This time I’m on the misty blue waters of the Inland sea, on a ferry between Hiroshima and Matsuyama. My conference starts tomorrow. To the left and to the right of me are many small forested islands; ahead in the distance on the horizon I can see a vague outline of coastline.
I’ve just spent on day in Hiroshima and one day exploring the Island of Miyajima. Miyajamia is famous for the beautiful red torii of Itsukushima shrine and Hiroshima is famous for — well, you know what Hiroshima is famous for.
I visited the area around the Peace Park, where the monuments and museums are, the afternoon that I arrived from Kanzawa. My hotel’s sole virtue was that it was very close to the Peace Park, but it was a much less interesting place than those “minshuku” that I stayed at in Kanzawa and Nikko.
The museum in the Peace Park documents in a fairly balanced way the events which lead to the atomic bombing of Hiroshima; there were a lot worse things which could be said about why the allies decided to destroy a Japanese city as opposed to a German one which were left unsaid.
The museum has a large collection of artefacts recovered from the city, lunch boxes with the remains of carbonised food inside, watches stopped at the exact instant of the bombing. For each of these items, their story is detailed, the human life that was extinguished with the object. The effects of the bomb were described in unflinching detail. Only five photographs were ever taken in the city on the day of the bombing, I learned, by a journalist who entered the city that afternoon. He could only take those five photographs before he was overcome by emotion and horror, paralysed by the apocalyptic sight before him.
I spent a few hours in the museum, listened to all the audio commentary, looked at all the exhibits. Then I left for the park and walked to the cenotaph in the centre of the park. Standing before the memorial for the victims of the explosion, a curving, undulating arch, one sees in a direct line under the arch the burning flame, the flame that was lit that day in August in 1945, and beyond that charred structure of the “A-bomb dome”, one of the few buildings left standing after the explosion. It was only at that instant that I realised, fully, that those events described in the museum didn’t happen in some abstract place far away. They happened here, on the ground I was standing on.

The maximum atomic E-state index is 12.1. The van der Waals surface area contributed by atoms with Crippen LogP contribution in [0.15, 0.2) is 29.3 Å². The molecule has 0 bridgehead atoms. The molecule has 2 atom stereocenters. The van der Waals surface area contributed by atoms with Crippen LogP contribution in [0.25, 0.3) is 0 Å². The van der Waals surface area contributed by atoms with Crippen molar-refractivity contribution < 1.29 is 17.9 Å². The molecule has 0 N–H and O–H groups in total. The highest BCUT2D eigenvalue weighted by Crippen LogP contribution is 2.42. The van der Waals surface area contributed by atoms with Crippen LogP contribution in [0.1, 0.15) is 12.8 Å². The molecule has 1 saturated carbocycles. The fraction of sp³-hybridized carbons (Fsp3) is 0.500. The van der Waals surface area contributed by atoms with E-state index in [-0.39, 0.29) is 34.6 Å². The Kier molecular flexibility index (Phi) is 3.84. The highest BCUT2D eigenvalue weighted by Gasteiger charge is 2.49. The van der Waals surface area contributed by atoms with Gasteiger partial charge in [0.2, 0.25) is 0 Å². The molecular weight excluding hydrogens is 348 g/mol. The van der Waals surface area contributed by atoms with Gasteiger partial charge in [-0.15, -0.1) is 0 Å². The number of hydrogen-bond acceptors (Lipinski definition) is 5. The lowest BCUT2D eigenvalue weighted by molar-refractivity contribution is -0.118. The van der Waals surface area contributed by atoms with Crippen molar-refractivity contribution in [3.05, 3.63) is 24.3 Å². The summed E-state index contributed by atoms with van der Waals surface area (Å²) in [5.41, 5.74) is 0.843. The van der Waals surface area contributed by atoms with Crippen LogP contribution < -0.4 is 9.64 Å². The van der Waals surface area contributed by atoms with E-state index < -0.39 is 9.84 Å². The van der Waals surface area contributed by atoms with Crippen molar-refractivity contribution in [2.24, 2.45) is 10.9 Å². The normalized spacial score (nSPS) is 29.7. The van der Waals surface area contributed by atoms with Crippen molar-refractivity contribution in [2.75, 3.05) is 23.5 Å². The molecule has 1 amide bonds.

Some comments I’ve read try to contextualise the deaths in Hiroshima by saying, for example, that one one night of bombing in Tokyo many more people lost their lives. But in Hiroshima so many people died in the instant the bomb exploded. 70,000. In five seconds every building with a kilometre of the fireball were annihilated. Such terrible destructive power had never been seen before.
At the same time, horribly, it was treated as a scientific experiment. In the instant before the bomb was dropped, people reported seeing several small white parachutes falling from the Enola Gay. These were in fact radio transmitter probes designed to measure the atmospheric pressure in the vicinity of the bomb site. After Hiroshima had been selected as a target for a possible atomic bombing, no conventional bombing was carried out over the city so that the effects of atomic bombing could be better understood.
Hiroshima, thankfully, bears the weight of it’s terrible history very lightly. A beautiful warm ocean breeze permeates the city, and the evening the streets are buzzing with life and activity. I ate in two fine “okonomiyaki” restaurants both evenings I was there, a local speciality comprising many vegetables and seafood fried on a hot-plate before the customers. I am sure people ate okonomiyaki in Hiroshima on that day in August, too.